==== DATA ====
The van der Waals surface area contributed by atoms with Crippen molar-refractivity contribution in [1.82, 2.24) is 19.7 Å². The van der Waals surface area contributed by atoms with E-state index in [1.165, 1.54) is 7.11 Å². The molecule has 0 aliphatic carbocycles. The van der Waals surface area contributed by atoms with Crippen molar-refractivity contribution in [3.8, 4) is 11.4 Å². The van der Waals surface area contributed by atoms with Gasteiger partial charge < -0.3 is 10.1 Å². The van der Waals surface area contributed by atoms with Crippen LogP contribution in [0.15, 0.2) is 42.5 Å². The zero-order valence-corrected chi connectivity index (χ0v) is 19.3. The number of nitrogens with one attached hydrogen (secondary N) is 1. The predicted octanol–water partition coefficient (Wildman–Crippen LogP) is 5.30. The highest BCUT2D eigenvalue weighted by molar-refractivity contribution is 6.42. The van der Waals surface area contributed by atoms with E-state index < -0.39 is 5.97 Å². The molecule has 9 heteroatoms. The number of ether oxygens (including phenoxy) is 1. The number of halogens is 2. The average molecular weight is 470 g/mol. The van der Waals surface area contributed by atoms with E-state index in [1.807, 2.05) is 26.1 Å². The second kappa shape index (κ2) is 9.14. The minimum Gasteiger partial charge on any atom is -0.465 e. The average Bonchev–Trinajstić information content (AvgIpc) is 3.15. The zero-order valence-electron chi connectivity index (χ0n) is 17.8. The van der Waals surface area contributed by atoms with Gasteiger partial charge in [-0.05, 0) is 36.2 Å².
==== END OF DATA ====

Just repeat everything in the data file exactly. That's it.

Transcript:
The van der Waals surface area contributed by atoms with Crippen molar-refractivity contribution in [1.82, 2.24) is 19.7 Å². The van der Waals surface area contributed by atoms with E-state index in [1.165, 1.54) is 7.11 Å². The molecule has 0 aliphatic carbocycles. The van der Waals surface area contributed by atoms with Crippen molar-refractivity contribution in [3.8, 4) is 11.4 Å². The van der Waals surface area contributed by atoms with Gasteiger partial charge < -0.3 is 10.1 Å². The van der Waals surface area contributed by atoms with Crippen LogP contribution in [0.15, 0.2) is 42.5 Å². The zero-order valence-corrected chi connectivity index (χ0v) is 19.3. The number of nitrogens with one attached hydrogen (secondary N) is 1. The predicted octanol–water partition coefficient (Wildman–Crippen LogP) is 5.30. The highest BCUT2D eigenvalue weighted by molar-refractivity contribution is 6.42. The van der Waals surface area contributed by atoms with E-state index < -0.39 is 5.97 Å². The molecule has 9 heteroatoms. The number of ether oxygens (including phenoxy) is 1. The number of halogens is 2. The average molecular weight is 470 g/mol. The van der Waals surface area contributed by atoms with E-state index in [1.807, 2.05) is 26.1 Å². The second kappa shape index (κ2) is 9.14. The minimum Gasteiger partial charge on any atom is -0.465 e. The average Bonchev–Trinajstić information content (AvgIpc) is 3.15. The zero-order valence-electron chi connectivity index (χ0n) is 17.8. The van der Waals surface area contributed by atoms with Gasteiger partial charge in [-0.05, 0) is 36.2 Å².